The coronavirus lockdowns have forced many LGBTQ+ people to move back to homes where they might not be accepted. LGBTQ+ support lines have seen an increase in activity since the lockdowns started. According to Forbes, The Trevor Project, a non-profit which supports LGBTQ+ youth, said the amount of people reaching out to them has doubled since the pandemic began. The LGBT Foundation, a national charity based in England, said it has also seen calls spiking during the health crisis.

“We are seeing some young LGBT teenagers trapped in their homes with abusive parents and not even school to provide respite, trans people no longer being able to live as the gender they identify due to family pressures, as well as people in same-sex relationships isolated with their abusive partner,” the chief executive of the foundation, Paul Martin OBE, told Forbes.

From March 14 to May 9, nearly 40,000 subscribers joined r/lgbt, a number which Knight said surpasses subscriber numbers during the same period last year. Though she acknowledged that there could be many contributing factors, Knight said this influx in subscribers reflects that the coronavirus lockdowns are driving LGBTQ+ people to find online communities.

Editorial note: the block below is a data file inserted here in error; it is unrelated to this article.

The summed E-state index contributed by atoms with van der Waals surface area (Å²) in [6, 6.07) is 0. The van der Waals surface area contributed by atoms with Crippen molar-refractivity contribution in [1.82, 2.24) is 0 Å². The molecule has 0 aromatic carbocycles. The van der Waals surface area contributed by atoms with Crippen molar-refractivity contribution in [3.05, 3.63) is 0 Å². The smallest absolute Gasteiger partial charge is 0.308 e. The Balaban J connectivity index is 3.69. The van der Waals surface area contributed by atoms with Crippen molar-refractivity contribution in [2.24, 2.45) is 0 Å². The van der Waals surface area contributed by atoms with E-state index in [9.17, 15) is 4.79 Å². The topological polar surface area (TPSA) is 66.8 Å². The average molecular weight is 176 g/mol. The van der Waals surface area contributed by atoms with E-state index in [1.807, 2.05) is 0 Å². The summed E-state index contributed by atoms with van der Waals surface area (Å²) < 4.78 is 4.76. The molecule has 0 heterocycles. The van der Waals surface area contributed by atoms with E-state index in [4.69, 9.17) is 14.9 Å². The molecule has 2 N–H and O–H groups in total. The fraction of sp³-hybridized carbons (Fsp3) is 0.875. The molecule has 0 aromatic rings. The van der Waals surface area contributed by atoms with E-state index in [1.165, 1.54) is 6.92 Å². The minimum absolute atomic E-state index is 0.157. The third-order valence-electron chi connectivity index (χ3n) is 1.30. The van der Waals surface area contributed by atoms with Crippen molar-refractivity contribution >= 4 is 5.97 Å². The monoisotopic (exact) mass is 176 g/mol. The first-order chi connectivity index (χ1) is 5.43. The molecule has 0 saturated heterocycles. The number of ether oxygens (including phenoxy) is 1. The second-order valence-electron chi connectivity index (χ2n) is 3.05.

“We have seen users who have had to come out during this time, to parents, to people they live with who might not be family, and who, many of have had positive reactions and we’ve been celebrating those. We’ve been trying to offer that support and signpost towards more local support for users who are not so lucky, who have faced hostility for coming out,” she said.

Finding harmony

Knight said she’s optimistic about working in tandem with Reddit to prevent brigades from happening in the future. Her public letter and Reddit’s response isn’t the first time r/lgbt and Reddit have come together on an issue. For example, on March 31,  Trans Day of Visibility, r/lgbt took over Reddit’s Public Access Network, also called RPAN, to make trans Reddit users more visible sitewide. 

“I think [that] really reinforces that we can work together with Reddit,” Knight said. “It’s a case of we want to keep working together with Reddit and to give our users the opportunity to be seen and to be heard.”

Since the incident at the end of April, there haven’t been any brigades of equal size, so Reddit hasn’t had a chance to follow through on its commitments. But Knight said she expects to see an increase in hostile activity during Pride month and during the upcoming 2020 presidential election.